**3.5 The bootstrap**

In some data modelling procedures, confidence intervals for the parameters fall out of the procedure. But are these realistic? And what about the procedures in which they do not? Computer power can provide the answer, with the bootstrap method invented by Efron (1979; see also Diaconis & Efron 1983). It gives something for nothing, and Efron so named it from the image of lifting oneself up by one's own bootstraps.

The method is so blatant (described e.g. in *Numerical Recipes* as
``quick- and-dirty Monte Carlo'') that it took some time to gain
respectability, but the foundations are now secure (see e.g.
LePage & Billard 1992,
Efron & Tibshirani 1993).
Suppose the sample consists of
*N* data-points, each consisting of one or more numbers (e.g. single
measurements, or *x*, *y* pairs), and we wish to ascertain the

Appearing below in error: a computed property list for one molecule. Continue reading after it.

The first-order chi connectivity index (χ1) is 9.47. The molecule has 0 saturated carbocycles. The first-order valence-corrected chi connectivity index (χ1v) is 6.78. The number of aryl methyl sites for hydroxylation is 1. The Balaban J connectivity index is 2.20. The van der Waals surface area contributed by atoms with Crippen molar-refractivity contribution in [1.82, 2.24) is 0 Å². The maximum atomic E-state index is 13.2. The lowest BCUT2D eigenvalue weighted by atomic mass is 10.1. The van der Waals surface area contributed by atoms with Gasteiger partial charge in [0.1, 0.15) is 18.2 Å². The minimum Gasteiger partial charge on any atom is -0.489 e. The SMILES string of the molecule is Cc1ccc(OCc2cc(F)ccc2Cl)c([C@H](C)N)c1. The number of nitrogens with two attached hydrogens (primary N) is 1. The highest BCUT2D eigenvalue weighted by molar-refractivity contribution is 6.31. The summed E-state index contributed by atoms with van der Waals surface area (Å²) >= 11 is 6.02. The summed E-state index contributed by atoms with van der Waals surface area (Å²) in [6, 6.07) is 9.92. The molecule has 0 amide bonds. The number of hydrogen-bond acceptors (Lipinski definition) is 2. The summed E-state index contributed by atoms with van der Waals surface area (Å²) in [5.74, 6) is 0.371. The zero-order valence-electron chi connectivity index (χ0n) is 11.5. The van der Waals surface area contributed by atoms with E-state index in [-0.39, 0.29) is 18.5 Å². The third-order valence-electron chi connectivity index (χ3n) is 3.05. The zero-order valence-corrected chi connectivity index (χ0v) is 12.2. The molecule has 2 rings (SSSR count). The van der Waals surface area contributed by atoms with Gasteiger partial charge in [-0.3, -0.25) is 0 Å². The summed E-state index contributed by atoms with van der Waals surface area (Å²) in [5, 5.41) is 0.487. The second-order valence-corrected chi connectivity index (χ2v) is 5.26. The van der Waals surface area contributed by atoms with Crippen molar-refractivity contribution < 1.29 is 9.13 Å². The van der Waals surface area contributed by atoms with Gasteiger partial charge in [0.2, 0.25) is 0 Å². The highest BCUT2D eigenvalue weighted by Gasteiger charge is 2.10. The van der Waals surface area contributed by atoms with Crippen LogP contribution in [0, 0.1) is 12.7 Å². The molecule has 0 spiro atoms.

error on a
parameter estimated from these data points (e.g. mean, or slope of a
best fit). We calculate the parameter using a modelling process such
as one of those described above. We then bootstrap to find its
uncertainty, as follows.

Label each data-point.

Draw at random a sample of

*N*with replacement (simply done by computer with a random-number generator);Recalculate the parameter.

Repeat this process as many times as possible.

Provided that the data points are independent (in distribution and in order), the distribution of these recalculated parameters maps the uncertainty in the estimate from the original sample.

For example,
Bhavsar (1990)
described how ideally suited the
bootstrap is to estimating the uncertainty in measuring the slope of
the angular 2-point correlation function for galaxies. The data points
are the (*x*, *y*) pairs of galaxy coordinates on the sky, and the
difficulty in estimating the accuracy of this slope is as notorious as
for estimating the slope of the counts of radio sources. The reason is
similar: *N* error bars are
readily assigned, but they are not
independent. My example of such a 2-point correlation function
estimate is shown in Fig. 6, part of a search
for clustering in the
distribution of radio sources on the sky
(Wall, Rixon & Benn 1993).